Price & Hours
- Museums Type
- 1 to 2 hours Time to Spend
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One of the most notable aspects of Lisbon's alluring architecture is its vibrant ceramic tiles. You might find these Portuguese tiles, or azulejos, adorned on buildings during a walk about town (especially in Alfama), in gift shops (or at the Feira da Ladra), or within the walls of other top city attractions, including some of the palaces or villas that dot Sintra.
If you don't feel like spending time seeking out tiles on the streets, a visit to the National Tile Museum is the perfect alternative. The museum is filled to the brim with tiles of all colors and sizes, some of which date back to the 15th century. Some are simple, with individual tiles decorated with flowers or sailboats, while others are pieced together to create grand murals chronicling people or stories steeped with history. Not only that, but there is information spread throughout detailing how azulejos are made.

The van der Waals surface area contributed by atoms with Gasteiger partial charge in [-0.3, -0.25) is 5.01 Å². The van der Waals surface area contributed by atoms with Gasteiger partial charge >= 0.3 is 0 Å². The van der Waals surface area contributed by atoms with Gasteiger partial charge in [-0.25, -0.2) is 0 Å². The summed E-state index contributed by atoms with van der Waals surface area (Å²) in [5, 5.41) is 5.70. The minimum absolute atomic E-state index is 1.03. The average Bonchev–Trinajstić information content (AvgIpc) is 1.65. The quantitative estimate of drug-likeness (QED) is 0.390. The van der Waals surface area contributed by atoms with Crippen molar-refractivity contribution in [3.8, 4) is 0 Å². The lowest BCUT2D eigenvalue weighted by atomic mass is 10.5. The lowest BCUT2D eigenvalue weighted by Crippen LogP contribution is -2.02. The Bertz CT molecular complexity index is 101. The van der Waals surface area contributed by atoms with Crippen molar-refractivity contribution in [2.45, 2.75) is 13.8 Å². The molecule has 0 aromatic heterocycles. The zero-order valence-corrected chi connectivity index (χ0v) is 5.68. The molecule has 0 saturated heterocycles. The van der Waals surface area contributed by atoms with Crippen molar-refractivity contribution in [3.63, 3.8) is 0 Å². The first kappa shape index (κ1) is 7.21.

Recent visitors enjoyed both the museum's expansive collection as well as the building it's housed in – a former convent. As such, some visitors said the highlight of the visit was the chapel, adorned with not only plenty of azulejos but centuries-old oil paintings.
The museum, which also houses a gift shop and a cafe, is open Tuesday through Sunday from 10 a.m. to 6 p.m.; tickets cost 5 euros (a little more than $6) for adults. An audio guide is included with admission. The National Tile Museum is located about a mile and a half northeast of Alfama. You can reach the museum by getting off the Santa Apolónia metro stop and walking a little less than a mile northeast. Several buses, including route Nos. 718, 742 and 794 stop in front of the museum. For more information, visit the museum's website.
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